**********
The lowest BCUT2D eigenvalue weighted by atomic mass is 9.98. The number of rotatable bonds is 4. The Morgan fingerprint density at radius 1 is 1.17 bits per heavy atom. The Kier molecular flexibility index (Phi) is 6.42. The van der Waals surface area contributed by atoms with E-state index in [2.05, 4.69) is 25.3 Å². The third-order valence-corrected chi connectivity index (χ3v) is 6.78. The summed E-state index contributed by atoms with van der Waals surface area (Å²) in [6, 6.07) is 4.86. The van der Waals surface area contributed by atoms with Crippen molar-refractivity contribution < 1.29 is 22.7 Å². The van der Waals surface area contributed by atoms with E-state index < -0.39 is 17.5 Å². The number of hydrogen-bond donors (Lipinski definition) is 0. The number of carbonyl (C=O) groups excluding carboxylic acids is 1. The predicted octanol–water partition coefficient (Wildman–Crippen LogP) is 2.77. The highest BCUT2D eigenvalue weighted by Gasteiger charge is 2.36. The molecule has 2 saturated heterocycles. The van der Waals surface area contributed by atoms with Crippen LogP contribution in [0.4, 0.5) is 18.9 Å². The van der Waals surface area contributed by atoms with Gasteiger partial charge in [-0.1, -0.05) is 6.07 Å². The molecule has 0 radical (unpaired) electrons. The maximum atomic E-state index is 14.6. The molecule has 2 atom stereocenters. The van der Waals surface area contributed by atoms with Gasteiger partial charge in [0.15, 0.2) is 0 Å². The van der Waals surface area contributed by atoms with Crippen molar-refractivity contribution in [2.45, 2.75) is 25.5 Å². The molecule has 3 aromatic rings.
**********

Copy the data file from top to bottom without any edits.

The lowest BCUT2D eigenvalue weighted by atomic mass is 9.98. The number of rotatable bonds is 4. The Morgan fingerprint density at radius 1 is 1.17 bits per heavy atom. The Kier molecular flexibility index (Phi) is 6.42. The van der Waals surface area contributed by atoms with E-state index in [2.05, 4.69) is 25.3 Å². The third-order valence-corrected chi connectivity index (χ3v) is 6.78. The summed E-state index contributed by atoms with van der Waals surface area (Å²) in [6, 6.07) is 4.86. The van der Waals surface area contributed by atoms with Crippen molar-refractivity contribution < 1.29 is 22.7 Å². The van der Waals surface area contributed by atoms with E-state index < -0.39 is 17.5 Å². The number of hydrogen-bond donors (Lipinski definition) is 0. The number of carbonyl (C=O) groups excluding carboxylic acids is 1. The predicted octanol–water partition coefficient (Wildman–Crippen LogP) is 2.77. The highest BCUT2D eigenvalue weighted by Gasteiger charge is 2.36. The molecule has 2 saturated heterocycles. The van der Waals surface area contributed by atoms with Crippen LogP contribution in [0.4, 0.5) is 18.9 Å². The van der Waals surface area contributed by atoms with Gasteiger partial charge in [-0.1, -0.05) is 6.07 Å². The molecule has 0 radical (unpaired) electrons. The maximum atomic E-state index is 14.6. The molecule has 2 atom stereocenters. The van der Waals surface area contributed by atoms with Gasteiger partial charge in [0.15, 0.2) is 0 Å². The van der Waals surface area contributed by atoms with Crippen molar-refractivity contribution in [2.45, 2.75) is 25.5 Å². The molecule has 3 aromatic rings.